1 Wash Pl, Room 616
B.A. History and English, Rutgers University, 2005
M.A. History, Jawaharlal Nehru University, 2009
Ph.D. History, University of California, Los Angeles, 2016
Subah Dayal is a historian of the Indian Ocean, with a focus on early modern South Asia and the Persianate world. Her current book draws on literary and archival materials in Persian, Urdu, and Dutch to examine how regional household lineages in the Mughal empire’s peripheries transformed institutions and circulation networks in the Indian Ocean. Her research interests are in connected histories, household studies, comparative early modernities, global history, and pre-modern documentary and manuscript cultures. Her publications include “Vernacular Conquest? A Persian patron and his image in the 17th-century Deccan” in Comparative Studies of South Asia, Africa, and the Middle East (Duke, 2017); “Making the ‘Mughal’ Soldier: Ethnicity, Identification, and Documentary Culture in southern India 1600-1700” forthcoming in the Journal of the Social and Economic History of the Orient (Brill, 2020), and “On Heroes and History: Responding to the Shahnama (The Book of Kings) in the Deccan 1500-1800” will appear in the edited volume, Iran and the Deccan: Persianate Art, Culture, and Talent in Circulation (Indiana University Press, 2020). Dayal also developed pedagogical approaches for teaching connected histories in the classroom through an NEH Summer Institute Fellowship in 2017 on ‘Beyond East and West: Exchanges and Interactions across the Early Modern World (1400-1800).’ After receiving her BA from Rutgers University and Masters from the Center for Historical Studies at Jawaharlal Nehru University in New Delhi, Dayal earned her PhD in History from UCLA, where her research was funded by Andrew W. Mellon Foundation and the Institute of Historical Research at the University of London. Before coming to Gallatin, she was assistant professor of South Asian history at Tulane University and Clemson University.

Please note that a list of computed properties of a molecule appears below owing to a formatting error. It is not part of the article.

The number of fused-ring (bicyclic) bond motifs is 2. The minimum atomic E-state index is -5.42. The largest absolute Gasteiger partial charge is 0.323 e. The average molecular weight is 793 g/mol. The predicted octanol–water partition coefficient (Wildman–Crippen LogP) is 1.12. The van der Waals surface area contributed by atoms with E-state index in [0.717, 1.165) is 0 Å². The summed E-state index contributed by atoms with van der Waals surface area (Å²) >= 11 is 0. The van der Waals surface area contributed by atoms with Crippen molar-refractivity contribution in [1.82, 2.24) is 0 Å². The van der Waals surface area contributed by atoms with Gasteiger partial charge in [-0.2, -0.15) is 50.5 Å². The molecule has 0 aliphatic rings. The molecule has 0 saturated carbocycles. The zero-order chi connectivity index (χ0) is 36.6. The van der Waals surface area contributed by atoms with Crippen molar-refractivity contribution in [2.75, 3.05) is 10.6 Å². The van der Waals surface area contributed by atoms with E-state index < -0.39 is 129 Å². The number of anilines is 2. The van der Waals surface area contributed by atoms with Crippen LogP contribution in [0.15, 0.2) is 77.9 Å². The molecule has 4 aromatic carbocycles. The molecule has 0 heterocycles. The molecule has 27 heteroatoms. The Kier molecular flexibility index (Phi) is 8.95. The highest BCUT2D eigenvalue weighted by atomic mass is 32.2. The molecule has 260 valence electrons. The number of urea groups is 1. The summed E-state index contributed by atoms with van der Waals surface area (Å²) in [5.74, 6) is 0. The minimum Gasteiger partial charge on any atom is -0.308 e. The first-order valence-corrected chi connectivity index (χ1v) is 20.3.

Indian Ocean before 1800, connected histories, medieval and early modern South Asia, historical sociology, the Persianate world, comparative Islamic empires, vernacular literature, household studies, migration and movement, global history, pre-modern documentary culture and manuscript studies